I have arranged for my students to rotate (every three weeks they change placements) around six different places. In their rotation there are three different retirement homes right in our community and three different elementary classrooms (grade 1 EFI, grade ⅔ English and a grade 5 English) at the elementary school across the street. We have been through one full rotation and started their second rotation the week before the break. These placements are hopefully giving them more exposure to different careers, but also an opportunity to learn about who they like to work with and who they do not. Just like our connection with the WHS GLP group I had hoped to find more ways to inspire my students to organically find real world problems that they might want to try and solve. Like Don Wettrick I want my students to become “seekers and peekers rather than moaner and groaners”.
So, I got goosebumps when one of the groups came to me and said….
When the guest from NROC came in and talked to us about Elder Abuse she mentioned that one of the biggest issues for seniors is isolation, and when we visited the retirement home we really noticed that this was a problem. So, we want to do something that will bring people together.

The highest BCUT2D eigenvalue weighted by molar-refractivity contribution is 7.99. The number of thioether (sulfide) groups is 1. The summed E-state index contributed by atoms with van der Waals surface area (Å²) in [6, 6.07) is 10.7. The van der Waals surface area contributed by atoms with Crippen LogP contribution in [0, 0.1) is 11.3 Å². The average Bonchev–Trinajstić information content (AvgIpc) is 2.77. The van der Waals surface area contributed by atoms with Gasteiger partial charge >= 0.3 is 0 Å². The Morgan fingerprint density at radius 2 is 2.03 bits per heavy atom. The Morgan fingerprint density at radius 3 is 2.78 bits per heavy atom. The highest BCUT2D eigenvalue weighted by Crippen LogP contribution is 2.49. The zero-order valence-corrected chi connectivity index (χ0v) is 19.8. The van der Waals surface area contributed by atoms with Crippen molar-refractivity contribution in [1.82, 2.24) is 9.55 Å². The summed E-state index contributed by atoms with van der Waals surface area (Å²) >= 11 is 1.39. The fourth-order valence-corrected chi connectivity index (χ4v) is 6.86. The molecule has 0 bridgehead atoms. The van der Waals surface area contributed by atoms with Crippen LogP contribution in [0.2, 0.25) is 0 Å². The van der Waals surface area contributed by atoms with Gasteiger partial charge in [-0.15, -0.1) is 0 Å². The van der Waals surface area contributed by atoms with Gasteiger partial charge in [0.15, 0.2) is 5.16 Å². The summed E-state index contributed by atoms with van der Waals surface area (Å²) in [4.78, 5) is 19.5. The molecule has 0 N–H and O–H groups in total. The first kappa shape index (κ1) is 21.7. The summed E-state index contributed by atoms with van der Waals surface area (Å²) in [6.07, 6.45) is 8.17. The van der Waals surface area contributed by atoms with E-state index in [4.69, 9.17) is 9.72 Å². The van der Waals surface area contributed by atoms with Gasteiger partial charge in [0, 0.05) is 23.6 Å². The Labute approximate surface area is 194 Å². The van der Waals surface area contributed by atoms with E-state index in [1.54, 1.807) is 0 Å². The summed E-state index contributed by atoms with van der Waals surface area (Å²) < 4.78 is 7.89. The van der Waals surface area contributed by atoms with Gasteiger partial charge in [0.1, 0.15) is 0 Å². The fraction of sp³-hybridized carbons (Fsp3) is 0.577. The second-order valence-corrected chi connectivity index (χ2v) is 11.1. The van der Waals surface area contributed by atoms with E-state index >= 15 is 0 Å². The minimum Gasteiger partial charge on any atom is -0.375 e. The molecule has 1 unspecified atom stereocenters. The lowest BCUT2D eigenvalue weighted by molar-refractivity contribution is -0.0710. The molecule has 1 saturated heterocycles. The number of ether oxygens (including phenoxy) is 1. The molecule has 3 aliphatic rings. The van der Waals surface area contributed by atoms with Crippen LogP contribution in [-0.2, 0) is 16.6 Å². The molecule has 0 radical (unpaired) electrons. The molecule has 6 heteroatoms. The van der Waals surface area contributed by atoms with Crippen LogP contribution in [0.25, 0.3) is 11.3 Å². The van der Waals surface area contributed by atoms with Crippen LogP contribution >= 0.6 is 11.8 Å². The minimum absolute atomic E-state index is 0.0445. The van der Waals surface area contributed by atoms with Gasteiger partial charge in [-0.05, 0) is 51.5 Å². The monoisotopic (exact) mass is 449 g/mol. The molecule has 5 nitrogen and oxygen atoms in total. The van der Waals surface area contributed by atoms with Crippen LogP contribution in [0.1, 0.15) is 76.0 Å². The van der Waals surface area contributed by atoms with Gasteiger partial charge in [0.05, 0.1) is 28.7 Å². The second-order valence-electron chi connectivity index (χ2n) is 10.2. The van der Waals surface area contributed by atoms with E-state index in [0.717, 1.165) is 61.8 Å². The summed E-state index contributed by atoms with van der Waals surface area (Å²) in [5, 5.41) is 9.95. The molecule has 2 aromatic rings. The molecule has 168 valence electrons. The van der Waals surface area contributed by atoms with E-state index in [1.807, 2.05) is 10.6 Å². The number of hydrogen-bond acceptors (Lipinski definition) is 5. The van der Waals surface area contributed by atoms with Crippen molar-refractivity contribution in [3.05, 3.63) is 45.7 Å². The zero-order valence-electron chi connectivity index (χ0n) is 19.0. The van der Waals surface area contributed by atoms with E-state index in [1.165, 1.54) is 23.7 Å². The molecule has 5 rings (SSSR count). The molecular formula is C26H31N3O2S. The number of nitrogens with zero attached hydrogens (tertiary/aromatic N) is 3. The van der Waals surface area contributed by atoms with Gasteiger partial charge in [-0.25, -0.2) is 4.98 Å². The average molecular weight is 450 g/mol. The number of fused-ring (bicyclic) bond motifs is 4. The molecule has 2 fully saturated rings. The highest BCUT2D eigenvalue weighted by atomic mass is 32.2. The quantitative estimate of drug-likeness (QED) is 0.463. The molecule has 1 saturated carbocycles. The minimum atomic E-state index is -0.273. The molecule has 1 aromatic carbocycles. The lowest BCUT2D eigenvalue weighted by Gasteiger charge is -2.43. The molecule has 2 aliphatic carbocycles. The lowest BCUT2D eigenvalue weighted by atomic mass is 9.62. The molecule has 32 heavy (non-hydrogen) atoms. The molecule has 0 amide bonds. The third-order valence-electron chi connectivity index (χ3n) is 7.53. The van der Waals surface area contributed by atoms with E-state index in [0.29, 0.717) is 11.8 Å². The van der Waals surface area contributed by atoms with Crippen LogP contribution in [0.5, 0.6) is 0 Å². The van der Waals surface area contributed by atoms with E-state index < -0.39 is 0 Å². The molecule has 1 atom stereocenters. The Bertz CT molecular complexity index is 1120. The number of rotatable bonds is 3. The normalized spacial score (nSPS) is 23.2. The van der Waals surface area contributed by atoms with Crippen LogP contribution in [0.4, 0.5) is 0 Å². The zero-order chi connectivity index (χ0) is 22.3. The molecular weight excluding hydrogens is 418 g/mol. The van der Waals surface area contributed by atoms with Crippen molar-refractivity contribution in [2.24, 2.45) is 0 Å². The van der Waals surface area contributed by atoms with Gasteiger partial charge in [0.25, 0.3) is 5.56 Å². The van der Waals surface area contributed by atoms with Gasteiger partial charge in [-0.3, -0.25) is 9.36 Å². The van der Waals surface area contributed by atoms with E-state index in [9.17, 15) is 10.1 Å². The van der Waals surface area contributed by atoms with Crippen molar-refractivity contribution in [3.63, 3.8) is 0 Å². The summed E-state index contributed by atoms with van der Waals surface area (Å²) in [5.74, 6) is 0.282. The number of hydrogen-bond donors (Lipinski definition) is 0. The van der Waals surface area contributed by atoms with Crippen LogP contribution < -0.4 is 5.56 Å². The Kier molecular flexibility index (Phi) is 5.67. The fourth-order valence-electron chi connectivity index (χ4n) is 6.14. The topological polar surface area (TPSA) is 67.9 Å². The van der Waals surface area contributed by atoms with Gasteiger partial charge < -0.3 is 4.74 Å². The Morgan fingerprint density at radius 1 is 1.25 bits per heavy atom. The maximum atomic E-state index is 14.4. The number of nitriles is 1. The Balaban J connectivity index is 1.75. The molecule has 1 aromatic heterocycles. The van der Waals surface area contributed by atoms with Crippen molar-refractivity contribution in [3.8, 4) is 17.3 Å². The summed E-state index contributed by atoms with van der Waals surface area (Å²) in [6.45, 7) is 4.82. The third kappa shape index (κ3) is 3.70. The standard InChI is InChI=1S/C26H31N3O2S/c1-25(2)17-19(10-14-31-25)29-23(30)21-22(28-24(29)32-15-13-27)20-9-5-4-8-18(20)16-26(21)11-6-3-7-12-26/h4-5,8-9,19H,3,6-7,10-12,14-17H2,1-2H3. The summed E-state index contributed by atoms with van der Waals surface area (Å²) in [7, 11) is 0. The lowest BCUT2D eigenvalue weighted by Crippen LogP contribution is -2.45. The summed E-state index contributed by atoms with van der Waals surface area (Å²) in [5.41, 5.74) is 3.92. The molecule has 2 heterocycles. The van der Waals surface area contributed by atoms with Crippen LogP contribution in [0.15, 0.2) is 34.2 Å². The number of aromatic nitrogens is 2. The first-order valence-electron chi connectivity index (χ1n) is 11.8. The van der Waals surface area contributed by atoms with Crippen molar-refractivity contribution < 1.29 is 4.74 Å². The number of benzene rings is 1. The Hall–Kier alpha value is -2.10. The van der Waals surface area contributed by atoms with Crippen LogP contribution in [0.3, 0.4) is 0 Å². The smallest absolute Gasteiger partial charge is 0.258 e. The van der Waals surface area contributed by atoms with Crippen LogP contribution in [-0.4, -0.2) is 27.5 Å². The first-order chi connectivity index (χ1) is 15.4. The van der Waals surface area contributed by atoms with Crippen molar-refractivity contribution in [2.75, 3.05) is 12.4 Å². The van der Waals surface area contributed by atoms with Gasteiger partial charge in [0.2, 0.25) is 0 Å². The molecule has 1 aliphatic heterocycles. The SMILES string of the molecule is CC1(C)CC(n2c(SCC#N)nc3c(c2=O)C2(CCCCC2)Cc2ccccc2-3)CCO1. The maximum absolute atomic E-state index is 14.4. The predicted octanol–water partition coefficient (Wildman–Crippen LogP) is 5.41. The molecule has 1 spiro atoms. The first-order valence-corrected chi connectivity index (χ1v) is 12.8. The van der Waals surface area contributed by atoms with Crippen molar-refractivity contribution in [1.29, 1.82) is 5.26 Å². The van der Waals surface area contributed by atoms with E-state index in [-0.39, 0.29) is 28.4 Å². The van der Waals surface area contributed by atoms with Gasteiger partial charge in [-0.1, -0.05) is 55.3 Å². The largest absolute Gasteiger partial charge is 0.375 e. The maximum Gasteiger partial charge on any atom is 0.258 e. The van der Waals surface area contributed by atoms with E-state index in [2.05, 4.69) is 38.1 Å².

After brainstorming with one of the mentors about what they could do they came up with the “Mapping our Roots” Project. The girls set up with the activities coordinator for them to have a slot on the weekly calendar. They went in for an hour after school one day, explained their project to any resident interested in listening / participating and then they chatted with the residents, asked them their names and where they were born. They compiled all the information, bought a map and other items and brought it back to the retirement home at the end of the week. See what they had to say about it below.
Another group is in the process of setting up a learn to curl activity for the grade 5 class that they visited. These two girls took something that they are very passionate about and are working on sharing their passion with others.
Thursday and Friday